Prevention of antibiotic-nonsusceptible streptococcus pneumoniae with conjugate vaccines

Lee M. Hampton, Monica M. Farley, William Schaffner, Ann Thomas, Arthur Reingold, Lee H. Harrison, Ruth Lynfield, Nancy M. Bennett, Susan Petit, Kenneth Gershman, Joan Baumbach, Bernard Beall, James Jorgensen, Anita Glennen, Elizabeth R. Zell, Matthew Moore

Research output: Contribution to journalArticlepeer-review

98 Scopus citations


Background. Streptococcus pneumoniae (pneumococcus) caused approximately 44000 US invasive pneumococcal disease (IPD) cases in 2008. Antibiotic nonsusceptibility complicates IPD treatment. Using penicillin susceptibility breakpoints adopted in 2008, we evaluated antibiotic-nonsusceptible IPD trends in light of the introductions of a 7-valent pneumococcal conjugate vaccine (PCV7) in 2000 and a 13-valent pneumococcal conjugate vaccine (PCV13) in 2010. Methods. IPD cases were defined by isolation of pneumococcus from a normally sterile site in individuals residing in Active Bacterial Core surveillance (ABCs) areas during 1998-2008. Pneumococci were serotyped and tested for antibiotic susceptibility using broth microdilution. Results. During 1998-2008, ABCs identified 43198 IPD cases. Penicillin-nonsusceptible strains caused 6%-14% of IPD cases, depending on age. Between 1998-1999 and 2008, penicillin-nonsusceptible IPD rates declined 64% for children aged <5 years (12.1-4.4 cases per 100000), and 45% for adults aged ≥65 (4.8-2.6 cases per 100000). Rates of IPD nonsusceptible to multiple antibiotics mirrored these trends. During 2007-2008, serotypes in PCV13 but not PCV7 caused 78%-97% of penicillin-nonsusceptible IPD, depending on age. Conclusions. Antibiotic-nonsusceptible IPD rates remain below pre-PCV7 rates for children <5 and adults ≥65 years old. PCV13 vaccines hold promise for further nonsusceptibility reductions.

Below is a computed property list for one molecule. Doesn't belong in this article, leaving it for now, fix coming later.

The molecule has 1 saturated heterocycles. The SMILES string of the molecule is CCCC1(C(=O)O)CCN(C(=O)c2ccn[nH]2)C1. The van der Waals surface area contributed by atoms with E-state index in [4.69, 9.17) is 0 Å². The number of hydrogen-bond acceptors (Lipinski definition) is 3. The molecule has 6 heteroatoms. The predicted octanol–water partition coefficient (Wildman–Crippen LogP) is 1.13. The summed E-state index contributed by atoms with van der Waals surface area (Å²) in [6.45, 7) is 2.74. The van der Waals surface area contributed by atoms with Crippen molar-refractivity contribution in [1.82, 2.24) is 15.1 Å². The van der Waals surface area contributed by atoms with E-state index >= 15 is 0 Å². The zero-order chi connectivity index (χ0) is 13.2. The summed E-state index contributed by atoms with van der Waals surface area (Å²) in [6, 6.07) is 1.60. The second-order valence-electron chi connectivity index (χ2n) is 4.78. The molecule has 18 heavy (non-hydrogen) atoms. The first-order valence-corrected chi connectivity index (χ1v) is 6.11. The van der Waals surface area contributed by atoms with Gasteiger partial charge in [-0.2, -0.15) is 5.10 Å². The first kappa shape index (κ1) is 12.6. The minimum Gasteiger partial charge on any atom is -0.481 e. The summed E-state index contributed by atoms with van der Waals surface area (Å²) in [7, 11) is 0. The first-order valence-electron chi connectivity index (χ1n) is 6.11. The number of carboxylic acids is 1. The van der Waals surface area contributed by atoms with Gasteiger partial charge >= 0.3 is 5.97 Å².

Original languageEnglish (US)
Pages (from-to)401-411
Number of pages11
JournalJournal of Infectious Diseases
Issue number3
StatePublished - Feb 1 2012
Externally publishedYes

ASJC Scopus subject areas

  • Immunology and Allergy
  • Infectious Diseases


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